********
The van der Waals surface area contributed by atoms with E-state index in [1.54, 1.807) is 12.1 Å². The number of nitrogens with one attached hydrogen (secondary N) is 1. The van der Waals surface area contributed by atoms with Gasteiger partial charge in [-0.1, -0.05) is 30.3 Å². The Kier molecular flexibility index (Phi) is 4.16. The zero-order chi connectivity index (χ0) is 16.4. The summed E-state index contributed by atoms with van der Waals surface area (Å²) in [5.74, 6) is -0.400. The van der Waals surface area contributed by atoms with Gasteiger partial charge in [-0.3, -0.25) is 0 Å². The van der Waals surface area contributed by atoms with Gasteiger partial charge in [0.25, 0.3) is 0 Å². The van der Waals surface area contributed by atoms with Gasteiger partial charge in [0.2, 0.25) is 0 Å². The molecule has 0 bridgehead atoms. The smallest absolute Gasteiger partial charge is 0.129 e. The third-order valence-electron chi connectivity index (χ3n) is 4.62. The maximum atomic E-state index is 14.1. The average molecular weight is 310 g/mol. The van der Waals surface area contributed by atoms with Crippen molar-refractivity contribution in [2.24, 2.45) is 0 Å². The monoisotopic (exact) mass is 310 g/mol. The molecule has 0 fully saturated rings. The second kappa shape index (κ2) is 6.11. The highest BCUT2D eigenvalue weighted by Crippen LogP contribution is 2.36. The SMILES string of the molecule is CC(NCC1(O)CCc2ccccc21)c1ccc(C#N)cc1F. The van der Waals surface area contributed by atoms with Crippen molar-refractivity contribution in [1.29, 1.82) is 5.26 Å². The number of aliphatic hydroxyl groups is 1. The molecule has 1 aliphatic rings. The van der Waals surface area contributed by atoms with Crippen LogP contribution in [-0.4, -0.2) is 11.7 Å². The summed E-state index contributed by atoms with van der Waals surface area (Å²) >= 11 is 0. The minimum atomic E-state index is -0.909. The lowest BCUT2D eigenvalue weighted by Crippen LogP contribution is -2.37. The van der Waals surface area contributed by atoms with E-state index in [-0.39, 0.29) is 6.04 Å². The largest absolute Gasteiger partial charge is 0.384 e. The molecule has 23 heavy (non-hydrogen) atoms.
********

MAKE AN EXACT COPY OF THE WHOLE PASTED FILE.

The van der Waals surface area contributed by atoms with E-state index in [1.54, 1.807) is 12.1 Å². The number of nitrogens with one attached hydrogen (secondary N) is 1. The van der Waals surface area contributed by atoms with Gasteiger partial charge in [-0.1, -0.05) is 30.3 Å². The Kier molecular flexibility index (Phi) is 4.16. The zero-order chi connectivity index (χ0) is 16.4. The summed E-state index contributed by atoms with van der Waals surface area (Å²) in [5.74, 6) is -0.400. The van der Waals surface area contributed by atoms with Gasteiger partial charge in [-0.3, -0.25) is 0 Å². The van der Waals surface area contributed by atoms with Gasteiger partial charge in [0.25, 0.3) is 0 Å². The van der Waals surface area contributed by atoms with Gasteiger partial charge in [0.2, 0.25) is 0 Å². The molecule has 0 bridgehead atoms. The smallest absolute Gasteiger partial charge is 0.129 e. The third-order valence-electron chi connectivity index (χ3n) is 4.62. The maximum atomic E-state index is 14.1. The average molecular weight is 310 g/mol. The van der Waals surface area contributed by atoms with Crippen molar-refractivity contribution in [2.24, 2.45) is 0 Å². The monoisotopic (exact) mass is 310 g/mol. The molecule has 0 fully saturated rings. The second kappa shape index (κ2) is 6.11. The highest BCUT2D eigenvalue weighted by Crippen LogP contribution is 2.36. The SMILES string of the molecule is CC(NCC1(O)CCc2ccccc21)c1ccc(C#N)cc1F. The van der Waals surface area contributed by atoms with Crippen molar-refractivity contribution in [1.29, 1.82) is 5.26 Å². The number of aliphatic hydroxyl groups is 1. The molecule has 1 aliphatic rings. The van der Waals surface area contributed by atoms with Crippen LogP contribution in [-0.4, -0.2) is 11.7 Å². The summed E-state index contributed by atoms with van der Waals surface area (Å²) >= 11 is 0. The minimum atomic E-state index is -0.909. The lowest BCUT2D eigenvalue weighted by Crippen LogP contribution is -2.37. The van der Waals surface area contributed by atoms with E-state index in [-0.39, 0.29) is 6.04 Å². The largest absolute Gasteiger partial charge is 0.384 e. The molecule has 23 heavy (non-hydrogen) atoms.